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After spending time in Kenya and striking up a friendship with the author Isak Dinesen (Karen Blixen) in the early 1960s, Beard bought a piece of land near hers. He witnessed the dawn of Kenya’s population explosion, which challenged finite resources and stressed animal populations—including the starving elephants of Tsavo dying by the tens of thousands in a wasteland of eaten trees. So he documented what he saw—with diaries, photographs, and collages. He went against the wind in publishing unique and sometimes shocking books of these works. The corpses were laid bare; the facts carefully recorded, sometimes in type and often by hand. Beard uses his photographs as a canvas onto which he superimposes multi-layered contact sheets, ephemera, found objects, newspaper clippings that are elaborately embellished with meticulous handwriting, old-master inspired drawings and often swaths of animal blood used as paint.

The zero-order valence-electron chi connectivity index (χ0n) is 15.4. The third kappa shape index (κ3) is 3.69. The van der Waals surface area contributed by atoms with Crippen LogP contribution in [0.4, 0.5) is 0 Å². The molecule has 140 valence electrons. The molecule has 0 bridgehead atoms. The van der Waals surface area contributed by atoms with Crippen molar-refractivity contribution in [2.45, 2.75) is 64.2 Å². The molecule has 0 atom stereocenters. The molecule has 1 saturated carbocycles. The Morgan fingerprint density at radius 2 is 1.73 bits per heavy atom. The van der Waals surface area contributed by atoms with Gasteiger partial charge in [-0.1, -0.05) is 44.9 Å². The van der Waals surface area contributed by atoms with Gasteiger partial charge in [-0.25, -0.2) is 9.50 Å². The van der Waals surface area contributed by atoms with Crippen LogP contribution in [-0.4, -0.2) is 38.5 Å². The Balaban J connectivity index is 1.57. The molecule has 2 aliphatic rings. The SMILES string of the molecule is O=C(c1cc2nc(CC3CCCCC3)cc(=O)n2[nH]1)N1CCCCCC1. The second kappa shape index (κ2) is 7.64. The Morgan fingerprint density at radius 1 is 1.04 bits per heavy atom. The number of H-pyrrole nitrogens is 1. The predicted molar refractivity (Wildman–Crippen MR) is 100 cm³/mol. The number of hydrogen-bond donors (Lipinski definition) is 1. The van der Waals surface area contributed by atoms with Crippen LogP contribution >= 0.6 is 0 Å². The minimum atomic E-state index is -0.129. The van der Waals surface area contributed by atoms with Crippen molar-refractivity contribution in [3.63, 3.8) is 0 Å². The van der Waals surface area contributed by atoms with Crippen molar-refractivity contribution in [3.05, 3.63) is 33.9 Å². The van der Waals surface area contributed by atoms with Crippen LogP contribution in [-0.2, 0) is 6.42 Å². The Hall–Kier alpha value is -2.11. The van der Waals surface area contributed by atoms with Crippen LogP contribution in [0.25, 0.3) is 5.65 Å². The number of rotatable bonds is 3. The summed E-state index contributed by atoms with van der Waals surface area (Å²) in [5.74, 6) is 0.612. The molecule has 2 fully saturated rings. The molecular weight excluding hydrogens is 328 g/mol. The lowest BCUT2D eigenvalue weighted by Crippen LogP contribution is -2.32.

In 2006 TASCHEN published the book that has come to define his oeuvre, signed by the artist and published in two volumes. It sold out instantly and became a highly sought after collector’s item. Now the book you couldn’t get your hands on is available in one volume, a handsome hardcover edition revised by Nejma Beard with new images never published before. The artist:
Born in New York City in 1938, Peter Beard began taking photographs and keeping diaries from early childhood. By the time he graduated from Yale University, he had developed a keen interest in Africa. Throughout the 1960s and ’70s he worked in Tsavo Park, the Aberdares, and Lake Rudolf in Kenya’s northern frontier. He is a constant creator, Beard the chronicler photographs, writes draws, collages and assembles a history of his life experiences and our own. He lives in New York City, Long Island, and Kenya with his wife, Nejma, and daughter, Zara.